The incoming president’s stimulus plans and rollout of a vaccine are likely to further support US stocks, says Matthew Lynn.
It might not rhyme, as the Trump Bump did, but at least it alliterates. If stocks are up this week as President Joe Biden takes office then there is no question what it will be called: the Biden Bounce.Amid all the razzamatazz of the inauguration, the possible temper tantrum from the man vacating the White House and the heightened concerns around security on the day itself, the markets will rightly be asking what will be the impact the of the new president on the equity indices.The answer?
Trump scheduled for busy final day in office
In the world’s busiest job, there is no let off in the final hours. Donald Trump faces a manic last day in the White House.
In a press release of his official schedule, Donald Trump will be working “from early in the morning until late in the evening” and will “make many calls and have many meetings”.
As arduous and gruelling as this sounds, the press release declined to provide further details on who Trump will be speaking with or what they plan to discuss. Presumably it is all extremely important.
Elsewhere, in a much lighter day of work, President-elect Biden will deliver remarks in his hometown of Wilmington before travelling to DC with his VP Kamala Harris to honour the lives lost to Covid-19 at the Lincoln Memorial Reflecting Pool.
How California overtook New York to become the US state with most coronavirus deaths
With its long warm summers, white sandy beaches and sparsely-populated counties, Californians were certain they were living in one of the best settings to battle the virus, reports Margi Murphy.
But now the Golden State has overtaken New York for the most deaths and hospitals are reaching capacity, with health officials warning the toughest weeks are yet to come.
California was quick to respond at the start of the pandemic with strict stay-at-home orders, enforced mask wearing in public spaces and school closures, leaving scientists struggling to understand where the state went wrong.
Around three million residents have tested positive in California and over the weekend it confirmed that deaths had hit 32,960, just beating New York’s 32,725.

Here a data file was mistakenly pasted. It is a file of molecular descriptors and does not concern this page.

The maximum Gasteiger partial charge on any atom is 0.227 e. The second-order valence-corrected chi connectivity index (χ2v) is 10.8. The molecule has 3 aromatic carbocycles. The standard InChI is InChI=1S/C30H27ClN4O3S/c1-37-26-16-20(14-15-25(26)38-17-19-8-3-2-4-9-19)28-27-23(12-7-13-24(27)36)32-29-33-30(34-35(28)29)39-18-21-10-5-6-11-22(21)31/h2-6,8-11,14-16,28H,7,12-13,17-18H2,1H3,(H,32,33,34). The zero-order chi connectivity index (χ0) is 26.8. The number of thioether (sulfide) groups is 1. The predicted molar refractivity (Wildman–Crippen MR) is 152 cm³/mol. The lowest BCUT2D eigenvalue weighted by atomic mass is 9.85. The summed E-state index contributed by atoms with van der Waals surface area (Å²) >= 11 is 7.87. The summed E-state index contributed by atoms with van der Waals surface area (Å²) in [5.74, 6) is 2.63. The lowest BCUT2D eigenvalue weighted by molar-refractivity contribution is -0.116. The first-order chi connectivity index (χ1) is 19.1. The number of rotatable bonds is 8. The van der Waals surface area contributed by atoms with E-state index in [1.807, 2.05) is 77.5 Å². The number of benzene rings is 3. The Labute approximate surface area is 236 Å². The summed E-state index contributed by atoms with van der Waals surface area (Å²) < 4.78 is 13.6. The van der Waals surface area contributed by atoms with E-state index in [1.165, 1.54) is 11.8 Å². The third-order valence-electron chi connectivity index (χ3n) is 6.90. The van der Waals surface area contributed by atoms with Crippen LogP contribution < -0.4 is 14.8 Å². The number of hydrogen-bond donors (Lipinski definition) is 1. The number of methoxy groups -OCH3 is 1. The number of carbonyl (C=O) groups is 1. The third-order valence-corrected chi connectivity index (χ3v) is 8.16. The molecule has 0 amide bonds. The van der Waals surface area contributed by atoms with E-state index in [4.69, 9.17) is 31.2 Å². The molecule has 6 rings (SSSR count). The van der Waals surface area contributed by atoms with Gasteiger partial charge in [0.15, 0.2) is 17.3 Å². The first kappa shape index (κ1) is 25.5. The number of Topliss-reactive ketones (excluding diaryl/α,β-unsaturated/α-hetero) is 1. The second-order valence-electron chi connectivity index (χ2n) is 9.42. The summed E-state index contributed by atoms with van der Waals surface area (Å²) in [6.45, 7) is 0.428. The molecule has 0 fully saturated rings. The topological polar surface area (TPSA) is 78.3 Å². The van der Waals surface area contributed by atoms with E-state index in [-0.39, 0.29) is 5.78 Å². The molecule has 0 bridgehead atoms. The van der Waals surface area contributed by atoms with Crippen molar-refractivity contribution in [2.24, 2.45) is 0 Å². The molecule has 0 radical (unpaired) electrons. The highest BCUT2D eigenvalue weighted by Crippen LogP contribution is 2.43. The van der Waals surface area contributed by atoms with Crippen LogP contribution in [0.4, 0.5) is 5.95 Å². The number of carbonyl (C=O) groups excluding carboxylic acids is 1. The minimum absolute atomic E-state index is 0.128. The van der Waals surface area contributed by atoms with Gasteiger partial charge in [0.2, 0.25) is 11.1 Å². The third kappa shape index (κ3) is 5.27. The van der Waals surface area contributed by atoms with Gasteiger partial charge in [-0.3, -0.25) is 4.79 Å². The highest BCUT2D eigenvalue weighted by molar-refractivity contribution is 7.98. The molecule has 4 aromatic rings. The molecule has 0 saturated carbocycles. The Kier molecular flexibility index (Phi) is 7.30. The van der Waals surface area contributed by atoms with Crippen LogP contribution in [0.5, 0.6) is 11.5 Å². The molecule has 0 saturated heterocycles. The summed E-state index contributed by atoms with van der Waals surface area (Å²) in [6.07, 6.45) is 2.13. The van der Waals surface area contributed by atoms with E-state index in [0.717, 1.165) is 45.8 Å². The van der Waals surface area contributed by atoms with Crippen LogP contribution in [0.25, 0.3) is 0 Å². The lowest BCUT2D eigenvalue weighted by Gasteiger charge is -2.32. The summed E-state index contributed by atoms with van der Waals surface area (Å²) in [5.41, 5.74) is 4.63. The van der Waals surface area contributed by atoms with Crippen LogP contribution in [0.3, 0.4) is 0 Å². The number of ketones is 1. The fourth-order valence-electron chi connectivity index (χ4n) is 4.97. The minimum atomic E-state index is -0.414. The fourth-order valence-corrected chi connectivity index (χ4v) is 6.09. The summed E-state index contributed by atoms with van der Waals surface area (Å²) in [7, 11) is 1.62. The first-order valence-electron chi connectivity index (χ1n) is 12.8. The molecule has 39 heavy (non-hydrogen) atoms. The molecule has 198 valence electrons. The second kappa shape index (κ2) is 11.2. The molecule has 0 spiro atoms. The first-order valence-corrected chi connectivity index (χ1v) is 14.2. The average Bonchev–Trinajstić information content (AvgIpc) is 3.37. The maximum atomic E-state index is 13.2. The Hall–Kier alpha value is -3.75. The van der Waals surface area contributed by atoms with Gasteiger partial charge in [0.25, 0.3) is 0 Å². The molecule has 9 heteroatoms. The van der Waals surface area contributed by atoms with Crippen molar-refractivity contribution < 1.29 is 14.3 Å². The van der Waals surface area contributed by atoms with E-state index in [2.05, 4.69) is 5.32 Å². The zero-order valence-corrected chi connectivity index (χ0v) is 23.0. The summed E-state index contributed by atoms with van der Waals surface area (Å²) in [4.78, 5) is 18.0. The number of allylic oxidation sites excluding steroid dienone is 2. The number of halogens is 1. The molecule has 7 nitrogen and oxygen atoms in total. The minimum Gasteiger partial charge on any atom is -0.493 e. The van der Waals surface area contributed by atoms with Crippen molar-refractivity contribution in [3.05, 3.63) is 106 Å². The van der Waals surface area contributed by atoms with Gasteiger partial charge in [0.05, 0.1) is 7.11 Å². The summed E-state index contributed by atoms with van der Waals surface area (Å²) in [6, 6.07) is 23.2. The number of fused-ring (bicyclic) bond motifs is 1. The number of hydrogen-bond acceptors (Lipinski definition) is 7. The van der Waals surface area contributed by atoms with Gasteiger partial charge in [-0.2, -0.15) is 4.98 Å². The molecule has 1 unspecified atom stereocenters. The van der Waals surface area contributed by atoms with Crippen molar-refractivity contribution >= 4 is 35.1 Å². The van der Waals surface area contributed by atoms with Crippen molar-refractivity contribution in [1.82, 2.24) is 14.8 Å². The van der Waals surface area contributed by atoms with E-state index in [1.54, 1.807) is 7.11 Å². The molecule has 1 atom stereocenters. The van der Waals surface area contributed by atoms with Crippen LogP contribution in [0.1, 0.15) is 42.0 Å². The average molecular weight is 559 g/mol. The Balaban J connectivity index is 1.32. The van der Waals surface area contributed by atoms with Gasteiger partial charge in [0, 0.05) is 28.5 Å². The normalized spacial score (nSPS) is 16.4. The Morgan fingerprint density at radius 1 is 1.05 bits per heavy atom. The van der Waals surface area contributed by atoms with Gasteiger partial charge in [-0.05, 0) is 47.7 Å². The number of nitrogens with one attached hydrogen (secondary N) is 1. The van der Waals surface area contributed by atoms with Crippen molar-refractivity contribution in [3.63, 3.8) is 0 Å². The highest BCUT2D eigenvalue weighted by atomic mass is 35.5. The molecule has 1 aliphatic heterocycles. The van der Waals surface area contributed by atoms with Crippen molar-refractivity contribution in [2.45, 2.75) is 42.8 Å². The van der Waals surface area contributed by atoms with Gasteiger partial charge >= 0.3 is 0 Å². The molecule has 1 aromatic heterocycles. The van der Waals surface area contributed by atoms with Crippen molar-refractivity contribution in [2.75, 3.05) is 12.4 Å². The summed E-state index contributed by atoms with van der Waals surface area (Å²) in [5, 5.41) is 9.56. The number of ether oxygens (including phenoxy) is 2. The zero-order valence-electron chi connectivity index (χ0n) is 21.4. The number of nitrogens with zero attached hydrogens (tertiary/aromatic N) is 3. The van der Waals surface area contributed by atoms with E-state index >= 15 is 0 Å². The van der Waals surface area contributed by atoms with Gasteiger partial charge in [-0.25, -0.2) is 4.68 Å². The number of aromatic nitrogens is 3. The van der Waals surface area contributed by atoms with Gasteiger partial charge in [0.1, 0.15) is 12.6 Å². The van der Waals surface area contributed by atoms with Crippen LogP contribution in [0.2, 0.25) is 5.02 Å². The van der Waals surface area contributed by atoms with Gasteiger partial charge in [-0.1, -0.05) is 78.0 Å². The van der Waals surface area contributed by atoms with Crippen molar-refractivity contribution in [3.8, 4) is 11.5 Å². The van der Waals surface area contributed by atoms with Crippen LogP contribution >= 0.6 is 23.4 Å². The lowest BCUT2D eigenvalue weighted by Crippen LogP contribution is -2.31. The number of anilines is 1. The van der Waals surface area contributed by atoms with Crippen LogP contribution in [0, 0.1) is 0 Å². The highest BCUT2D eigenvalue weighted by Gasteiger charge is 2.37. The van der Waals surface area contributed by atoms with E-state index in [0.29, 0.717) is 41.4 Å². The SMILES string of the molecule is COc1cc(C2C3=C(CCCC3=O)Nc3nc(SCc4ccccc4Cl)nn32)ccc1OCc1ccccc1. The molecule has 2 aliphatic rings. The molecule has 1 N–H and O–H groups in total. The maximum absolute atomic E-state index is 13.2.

Joe Biden to block Donald Trump’s plan to lift Covid-19 UK travel restrictions
US President-elect Joe Biden plans to quickly extend travel restrictions barring travel by most people who have recently been in the UK and much of Europe and Brazil soon after President Donald Trump lifted those restrictions effective from Jan. 26.
Mr Trump signed an order Monday lifting the restrictions he imposed early last year in response to the pandemic after winning support from coronavirus task force members and public health officials.
Soon after Mr Trump’s order was made public, Biden spokeswoman Jen Psaki tweeted “on the advice of our medical team, the Administration does not intend to lift these restrictions on 1/26.”
She added: “With the pandemic worsening, and more contagious variants emerging around the world, this is not the time to be lifting restrictions on international travel.”
Until Mr Biden acts, Mr Trump’s order ends restrictions the same day that new Covid-19 test requirements take effect for all international visitors. Mr Trump is due to leave office on Wednesday.
FBI says Capitol rioter allegedly hoped to sell Pelosi laptop to Russia
A woman identified as having taken part in the storming of the US Capitol is accused of stealing a laptop belonging to top Democrat Nancy Pelosi which she hoped to sell to a Russian spy agency, according to the FBI.
There is no indication Riley June Williams, a 22-year-old careworker from Pennsylvania, took a laptop from Ms Pelosi’s office. The FBI, which is working off a tip, said in the court record the “matter remains under investigation.”
The complaint, filed late Sunday in US District Court in Washington, sought the arrest of Williams on grounds including “violent entry and disorderly conduct on Capitol grounds.”
Relying on several photos and videos of the chaotic January 6 riot, an FBI agent said Williams was seen near the office of Ms Pelosi, US House Speaker.
A witness, identified in the court document only as W1 but who claimed to be “the former romantic partner of Riley June Williams,” alleged that Williams planned to send the laptop to a friend in Russia to sell it to the SVR foreign intelligence agency.
That sale “fell through for unknown reasons, and Williams still has the computer device or destroyed it,” the affidavit says.
Donald Trump prepares slew of pardons for his final 48 hours
Donald Trump is set to issue a slew of up to 100 pardons on his final full day in the White House today, though CNN and Fox News both reported he would not attempt to pardon himself.
As many as 100 pardons and commutations are reportedly being prepared for the US president to sign ahead of noon on Wednesday when he formally hands power to Joe Biden.
Those chosen will join a list of people pardoned since the November election which already includes former Trump campaign figures, one-time Republican congressmen and businessmen.
Mr Trump’s willingness to use the presidential power to pardon criminals has spawned a lobbying drive with lawyers paid tens of thousands of dollars to push potential beneficiaries.